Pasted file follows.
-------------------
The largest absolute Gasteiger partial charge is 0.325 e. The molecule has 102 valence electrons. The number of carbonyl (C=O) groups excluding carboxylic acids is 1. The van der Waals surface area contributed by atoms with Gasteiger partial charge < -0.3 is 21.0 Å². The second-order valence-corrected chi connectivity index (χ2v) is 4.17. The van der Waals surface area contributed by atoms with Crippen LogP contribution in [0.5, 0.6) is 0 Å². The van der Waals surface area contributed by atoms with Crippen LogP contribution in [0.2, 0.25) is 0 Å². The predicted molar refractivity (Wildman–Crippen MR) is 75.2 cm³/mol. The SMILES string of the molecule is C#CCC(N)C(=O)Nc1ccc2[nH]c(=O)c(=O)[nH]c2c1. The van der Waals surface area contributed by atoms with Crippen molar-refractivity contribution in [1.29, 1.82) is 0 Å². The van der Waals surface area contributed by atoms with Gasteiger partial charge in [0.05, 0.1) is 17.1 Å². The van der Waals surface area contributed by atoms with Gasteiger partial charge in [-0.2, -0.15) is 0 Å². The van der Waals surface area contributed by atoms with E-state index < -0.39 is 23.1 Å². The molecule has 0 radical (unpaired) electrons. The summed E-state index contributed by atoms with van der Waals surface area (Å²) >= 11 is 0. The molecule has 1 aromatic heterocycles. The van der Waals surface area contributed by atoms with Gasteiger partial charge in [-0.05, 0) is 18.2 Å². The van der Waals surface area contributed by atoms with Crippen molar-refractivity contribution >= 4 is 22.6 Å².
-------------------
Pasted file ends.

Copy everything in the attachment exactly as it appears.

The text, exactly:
The largest absolute Gasteiger partial charge is 0.325 e. The molecule has 102 valence electrons. The number of carbonyl (C=O) groups excluding carboxylic acids is 1. The van der Waals surface area contributed by atoms with Gasteiger partial charge < -0.3 is 21.0 Å². The second-order valence-corrected chi connectivity index (χ2v) is 4.17. The van der Waals surface area contributed by atoms with Crippen LogP contribution in [0.5, 0.6) is 0 Å². The van der Waals surface area contributed by atoms with Crippen LogP contribution in [0.2, 0.25) is 0 Å². The predicted molar refractivity (Wildman–Crippen MR) is 75.2 cm³/mol. The SMILES string of the molecule is C#CCC(N)C(=O)Nc1ccc2[nH]c(=O)c(=O)[nH]c2c1. The van der Waals surface area contributed by atoms with Crippen molar-refractivity contribution in [1.29, 1.82) is 0 Å². The van der Waals surface area contributed by atoms with Gasteiger partial charge in [0.05, 0.1) is 17.1 Å². The van der Waals surface area contributed by atoms with Gasteiger partial charge in [-0.2, -0.15) is 0 Å². The van der Waals surface area contributed by atoms with E-state index < -0.39 is 23.1 Å². The molecule has 0 radical (unpaired) electrons. The summed E-state index contributed by atoms with van der Waals surface area (Å²) >= 11 is 0. The molecule has 1 aromatic heterocycles. The van der Waals surface area contributed by atoms with Gasteiger partial charge in [-0.05, 0) is 18.2 Å². The van der Waals surface area contributed by atoms with Crippen molar-refractivity contribution >= 4 is 22.6 Å².